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Our staff share their favourite Popular Penguins

Throughout May, we're celebrating classic books with a 3 for $25 promotion on all Popular Penguins. 

We asked some of our well-read team to share their favourite Popular Penguins with you, so read on to see which of our favourites you have read! 

Nineteen Eighty-Four
Orwell’s idea of Big Brother as the shadow behind the curtain wasn’t a particularly new idea even when the book was released (see We by Yevgeny Zamyatin, for example), but the depth of the world built within Nineteen Eighty-Four is the reason I’ve re-read this so many times. The language of double-speak, the Ministries, the constantly-duelling nations and the brilliantly composed idea of Room 101 are the true highlights of the novel for me; the weakness is Orwell’s lack of faith in humanity. Winston’s actions of breaking free seem that they should be those of the many rather than the few, and I’ve always had my doubts about the control Big Brother has over the citizens. But it’s a very clever and disturbing piece of dystopian fiction, and a great conversation/argument starter at parties. (Picked by Rhys M)

Nausea
When I was younger, I was drawn to the philosophical concept of existentialism and the idea that 'existence precedes essence'. In short, it basically suggests that each individual is responsible for her/his own 'meaning of life', and that was a completely unfamiliar and powerful notion to me. Jean-Paul Sartre is considered to be one of the pioneers of existentialist thinking, and this novel changed my way of viewing the world and, more importantly, my place in it. It's a book that's filled with the spirit of freedom and what it means to live an authentic existence. Sure, it does also summon the dreaded 'existentialist angst' from time to time, but it changed my life and it might just change yours, too. (Picked by Tonile W)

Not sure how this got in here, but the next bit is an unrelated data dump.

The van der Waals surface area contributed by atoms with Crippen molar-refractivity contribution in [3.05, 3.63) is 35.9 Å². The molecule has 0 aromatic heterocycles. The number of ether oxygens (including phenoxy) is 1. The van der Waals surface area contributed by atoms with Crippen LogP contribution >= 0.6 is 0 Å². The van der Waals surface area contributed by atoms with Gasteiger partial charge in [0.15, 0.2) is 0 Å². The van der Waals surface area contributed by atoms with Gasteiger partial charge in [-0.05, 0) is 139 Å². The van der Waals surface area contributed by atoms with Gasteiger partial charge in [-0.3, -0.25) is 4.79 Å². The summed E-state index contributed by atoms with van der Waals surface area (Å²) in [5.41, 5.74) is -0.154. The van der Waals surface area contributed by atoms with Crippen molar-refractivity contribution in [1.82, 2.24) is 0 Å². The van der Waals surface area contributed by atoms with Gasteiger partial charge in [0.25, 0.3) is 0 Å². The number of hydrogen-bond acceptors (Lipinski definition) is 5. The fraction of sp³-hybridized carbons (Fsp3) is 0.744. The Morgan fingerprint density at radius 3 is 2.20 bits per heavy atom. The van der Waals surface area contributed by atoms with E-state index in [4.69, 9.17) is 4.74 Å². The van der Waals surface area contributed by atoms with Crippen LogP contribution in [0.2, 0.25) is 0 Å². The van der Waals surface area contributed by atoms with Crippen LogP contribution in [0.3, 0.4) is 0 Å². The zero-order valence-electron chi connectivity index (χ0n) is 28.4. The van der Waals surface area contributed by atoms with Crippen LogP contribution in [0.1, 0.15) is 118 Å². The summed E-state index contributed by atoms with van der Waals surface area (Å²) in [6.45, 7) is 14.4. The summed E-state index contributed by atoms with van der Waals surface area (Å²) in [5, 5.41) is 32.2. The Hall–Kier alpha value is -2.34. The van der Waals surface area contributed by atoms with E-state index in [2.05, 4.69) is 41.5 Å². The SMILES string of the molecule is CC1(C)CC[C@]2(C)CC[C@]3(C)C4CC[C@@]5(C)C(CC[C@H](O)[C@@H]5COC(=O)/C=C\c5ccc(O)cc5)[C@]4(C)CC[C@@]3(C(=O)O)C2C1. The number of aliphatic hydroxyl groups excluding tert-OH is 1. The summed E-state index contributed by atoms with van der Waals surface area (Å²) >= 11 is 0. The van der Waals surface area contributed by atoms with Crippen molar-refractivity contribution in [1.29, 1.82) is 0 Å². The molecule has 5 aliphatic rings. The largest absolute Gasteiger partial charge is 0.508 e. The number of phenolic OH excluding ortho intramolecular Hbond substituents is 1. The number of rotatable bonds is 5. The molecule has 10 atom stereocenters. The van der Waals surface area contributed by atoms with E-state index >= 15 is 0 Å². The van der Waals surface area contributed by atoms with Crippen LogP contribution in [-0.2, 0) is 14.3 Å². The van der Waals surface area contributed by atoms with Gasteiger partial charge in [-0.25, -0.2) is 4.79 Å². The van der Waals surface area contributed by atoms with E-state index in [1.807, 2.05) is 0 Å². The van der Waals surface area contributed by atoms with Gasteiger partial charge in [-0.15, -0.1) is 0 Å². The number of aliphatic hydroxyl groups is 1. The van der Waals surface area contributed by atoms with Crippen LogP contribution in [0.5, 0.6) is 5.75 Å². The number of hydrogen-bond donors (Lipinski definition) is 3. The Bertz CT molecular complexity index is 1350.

Pride and Prejudice
It is a truth universally acknowledged that Pride and Prejudice has to be one of the most quoted, most iconic classic novels ever written. It’s been adapted by Bollywood, played out in modern-day by Bridget Jones and even rewritten to include zombies. Jane Austen’s humour is timeless, her story remains relevant, and the characters will always be inspirational examples of brave and clever women in a time when neither of these traits were considered feminine virtues. And even though I wouldn’t consider myself a crazy-devoted Austen fan, I can’t deny that I still have a tote bag with the first edition cover of Pride and Prejudice printed across it, as well as a journal from the Library of Congress with popular quotes from it on each page. That is how much of an influence this book has. (Picked by Genevra H)
 
Persuasion
While the vast majority of people would pick Pride and Prejudice as their favourite of Austen’s works (closely followed by Emma and Sense and Sensibility), my absolute favourite, and the one I usually re-read several times a year, is Persuasion. Although Persuasion may not have the witty banter between its two main characters like many of Austen’s earlier works, the quiet dignity of Anne Elliot as she finds herself face-to-face with the man whose proposal she turned down all those years ago always draws me in. Anne and Captain Wentworth have to deal with past hurts and hidden agendas, as they find themselves with a possible second chance. (Picked by Kate P)